Distributions, cycling and recovery of amino acids in estuarine waters and sediments
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Acid hydrolysis of estuarine water samples for the determination of amino acids (AAs) was tested and found to be effective at high (250 μM) nitrate concentrations when the anti-oxidant, ascorbic acid, was added to the samples. Hydrolysable AA concentrations were then determined in surface sediments collected from low and high salinity regions of the Tamar Estuary (UK) during winter 2003 and 2004, and in overlying water when simulated resuspension of sediment particles was performed. Concentrations of AAs in sediment samples comprised <50% of particulate nitrogen, fitting the paradigm that most sedimentary nitrogen is preserved within an organic matrix. When sediment samples were resuspended in overlying water (salinity 17.5), the rapid, measured increase in dissolved AA concentrations almost equalled the reported nitrate concentration in the lower estuary, with the subsequent decrease in the total dissolved AA levels suggested that bacterial uptake was occurring. Our data concur with previous studies on nitrogen desorption from sediments and suggest that an understanding of organic nitrogen cycling will be an important aspect of future effective estuarine management.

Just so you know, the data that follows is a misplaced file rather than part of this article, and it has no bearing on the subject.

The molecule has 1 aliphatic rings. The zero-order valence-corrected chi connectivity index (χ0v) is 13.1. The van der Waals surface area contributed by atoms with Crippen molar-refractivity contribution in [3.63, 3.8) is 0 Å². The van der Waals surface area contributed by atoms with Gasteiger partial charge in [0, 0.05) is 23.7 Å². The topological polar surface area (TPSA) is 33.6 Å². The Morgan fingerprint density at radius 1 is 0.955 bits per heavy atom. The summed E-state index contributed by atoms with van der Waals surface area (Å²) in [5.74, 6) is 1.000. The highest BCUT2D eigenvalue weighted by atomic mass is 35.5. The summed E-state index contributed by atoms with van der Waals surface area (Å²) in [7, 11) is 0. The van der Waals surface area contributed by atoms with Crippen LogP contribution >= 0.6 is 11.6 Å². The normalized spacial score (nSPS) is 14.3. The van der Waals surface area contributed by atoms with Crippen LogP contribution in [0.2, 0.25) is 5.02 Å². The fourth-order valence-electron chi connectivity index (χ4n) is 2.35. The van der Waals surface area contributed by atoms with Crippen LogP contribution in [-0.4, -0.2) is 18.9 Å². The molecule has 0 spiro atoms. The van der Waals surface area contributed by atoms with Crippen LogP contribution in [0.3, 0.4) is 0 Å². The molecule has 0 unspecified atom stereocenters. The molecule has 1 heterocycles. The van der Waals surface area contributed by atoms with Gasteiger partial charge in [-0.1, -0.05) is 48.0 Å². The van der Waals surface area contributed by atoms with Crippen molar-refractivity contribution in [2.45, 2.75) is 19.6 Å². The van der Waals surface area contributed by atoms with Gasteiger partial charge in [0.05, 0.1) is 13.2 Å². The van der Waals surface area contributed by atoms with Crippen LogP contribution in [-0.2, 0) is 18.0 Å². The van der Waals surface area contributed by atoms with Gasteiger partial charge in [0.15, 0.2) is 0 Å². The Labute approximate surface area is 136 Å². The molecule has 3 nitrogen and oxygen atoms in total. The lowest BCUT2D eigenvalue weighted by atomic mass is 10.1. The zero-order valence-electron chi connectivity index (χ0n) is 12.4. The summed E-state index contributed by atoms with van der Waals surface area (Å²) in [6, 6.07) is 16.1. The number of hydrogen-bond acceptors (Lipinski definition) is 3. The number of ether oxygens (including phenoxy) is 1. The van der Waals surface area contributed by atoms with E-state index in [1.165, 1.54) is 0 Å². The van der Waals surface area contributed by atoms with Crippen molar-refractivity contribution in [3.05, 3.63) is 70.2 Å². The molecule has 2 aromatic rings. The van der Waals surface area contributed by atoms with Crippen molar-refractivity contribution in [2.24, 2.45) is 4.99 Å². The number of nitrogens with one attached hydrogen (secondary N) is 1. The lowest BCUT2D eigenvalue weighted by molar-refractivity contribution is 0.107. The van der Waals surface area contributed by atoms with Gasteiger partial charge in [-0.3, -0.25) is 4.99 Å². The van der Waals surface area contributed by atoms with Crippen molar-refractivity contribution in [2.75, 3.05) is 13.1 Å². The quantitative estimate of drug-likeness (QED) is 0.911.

KeywordsAmino acids Tamar estuary Particulate nitrogen Acid hydrolysis Recovery Nitrate-rich water Sediment Resuspension Bacterial uptake
We thank Andrew Tonkin for particulate carbon and nitrogen analyses and Patrick Allen and Stephanie Handley for help with the amino acid analyses. This study was funded by the Leverhulme Trust (grant F/00568/H), for which it is gratefully acknowledged.
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